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Players from one of the league’s most treasured position groups flew off the board at a record pace in the first round of the 2008 draft.
There had never been more than five offensive tackles selected in the first round prior to that year. Then ’08 came, and eight of the first 26 picks were spent on players teams hoped would become top-level long-term anchors at the position.
That year more than any other serves as a sign of the times in the NFL. It was an unsubtle example of the demand for talent at the OT position and the lengths teams are willing to go to land a player at that spot. Both the Falcons and Panthers traded back into Round One that year after already making their first picks in order to draft an offensive tackle.
Take a quick look around the league — of the 32 players that would start at left tackle if the season started today, 75 percent (24 out of 32) of those players were drafted in the first (18) or second round (six). One is a third-rounder, two came out of the fourth round, one was picked in the fifth round and another in the seventh. Three were not drafted.
Only two offensive tackles entering this year’s draft received first-round grades from PFW draft analyst Nolan Nawrocki — USC’s Matt Kalil and Iowa’s Riley Reiff —but, given the demand for help at the position, it would be no surprise if at least four tackles were drafted in the first round. In his most recent mock draft, Nawrocki has Georgia’s Cordy Glenn and Stanford’s Jonathan Martin also being plucked in the opening round.
The ’08 class of tackles was regarded as one of the best groups the college ranks had ever produced at the position. Three of the eight rookie tackles — Jake Long (No. 1 pick/Dolphins), Ryan Clady (No. 12 pick/Broncos) and Duane Brown (No. 26 pick/Texans) — started every game in ’08. The ability to quickly earn a starting spot and keep it in Year One was indicative of what the future would hold for each of those players.
Long and Clady are among the league’s top left tackles. Long has made the Pro Bowl every season he has been in the league and Clady has been to two Pro Bowls. Brown was a second-team All-Pro last season and has started all 60 NFL games in which he has played.
The 20 offensive tackles that have been drafted in the first round since Long and Clady were selected (four in ’09, four in ’10, six in ’11) have a grand total of zero Pro Bowl bids between them.
The five tackles that were lumped between Clady and Brown in picks 14-21 in ’08 have shown promise at times, but each is of them is still trying to prove himself, to varying degrees, entering season No. 5.
• Chris Williams (No. 14 pick/Bears) was the only member of the group that didn’t become a regular starter in his rookie year, as Williams missed the first seven games with an injury. He was moved from left tackle to left guard in favor of a seventh-round rookie (J’Marcus Webb) during the 2010 season and missed the final seven games of last season with a wrist injury.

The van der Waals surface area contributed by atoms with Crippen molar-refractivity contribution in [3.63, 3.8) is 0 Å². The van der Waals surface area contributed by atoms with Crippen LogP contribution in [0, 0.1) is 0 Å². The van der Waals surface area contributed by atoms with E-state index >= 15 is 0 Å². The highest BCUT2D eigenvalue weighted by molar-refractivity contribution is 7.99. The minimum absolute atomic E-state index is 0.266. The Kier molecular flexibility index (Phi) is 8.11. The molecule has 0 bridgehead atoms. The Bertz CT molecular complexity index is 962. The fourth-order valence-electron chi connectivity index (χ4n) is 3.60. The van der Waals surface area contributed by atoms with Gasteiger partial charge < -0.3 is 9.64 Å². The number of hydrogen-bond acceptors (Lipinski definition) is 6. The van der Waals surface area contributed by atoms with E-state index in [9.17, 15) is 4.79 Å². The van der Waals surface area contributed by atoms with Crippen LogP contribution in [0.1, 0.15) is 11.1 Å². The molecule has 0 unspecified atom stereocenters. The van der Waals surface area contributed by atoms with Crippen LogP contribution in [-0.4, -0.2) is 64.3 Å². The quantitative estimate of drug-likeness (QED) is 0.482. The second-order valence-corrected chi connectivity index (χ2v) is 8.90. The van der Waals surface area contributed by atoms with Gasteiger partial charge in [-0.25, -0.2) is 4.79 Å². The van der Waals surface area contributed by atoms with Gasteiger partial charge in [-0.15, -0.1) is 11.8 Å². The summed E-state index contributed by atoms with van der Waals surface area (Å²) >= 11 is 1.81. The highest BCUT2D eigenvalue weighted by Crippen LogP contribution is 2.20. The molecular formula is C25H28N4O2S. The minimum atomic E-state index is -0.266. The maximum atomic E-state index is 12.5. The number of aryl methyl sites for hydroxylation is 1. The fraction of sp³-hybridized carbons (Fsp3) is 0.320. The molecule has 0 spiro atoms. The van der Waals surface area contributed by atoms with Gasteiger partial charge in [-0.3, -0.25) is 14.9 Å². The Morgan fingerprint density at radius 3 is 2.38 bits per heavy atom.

• Branden Albert (No. 15 pick/Chiefs) has been solid after transitioning from playing guard in college to manning the left tackle spot, although we hear the Chiefs aren’t overly thrilled with him. His 26 1/4 sacks allowed and 28 penalties in four seasons are two big reasons why.
• Gosder Cherilus (No. 17 pick/Lions) has been the starting right tackle in Detroit since early in his rookie season, but he has not put it all together yet.
• Jeff Otah (No. 19 pick/Panthers) has had his career fall off the tracks because of injuries, and Carolina is hoping he can stay healthy and return to his spot at right tackle, where he excelled as a mauler and a key piece in the team’s power running attack early in his career. He has played only 29 games in four seasons, four the past two campaigns.
• In Atlanta, all signs point to Sam Baker (No. 21 pick/Falcons), who has also been hampered by injuries for much of his career, getting another shot at left tackle, much to the chagrin of a large segment of the team’s fans.
The one thing those eight players have in common other than the round and year in which they were drafted is they all have contracts due to expire after the 2012 season.
The Palm Beach Post reported Long’s rookie deal will void after next season, and his next long-term contract stands to make him one of the richest offensive linemen in league history. The seven-year, $84 million deal with $44 million guaranteed that the Browns' Joe Thomas signed in August 2011 helped set the market for Long. Clady and Brown figure to have big paydays ahead, too. With strong, and healthy, 2012 performances, the rest of the ’08 OT pack will position themselves nicely ahead of free agency.
It’s getting late for them, though, and the majority of the ’08 first-round class of offensive tackles may never quite live up to its billing.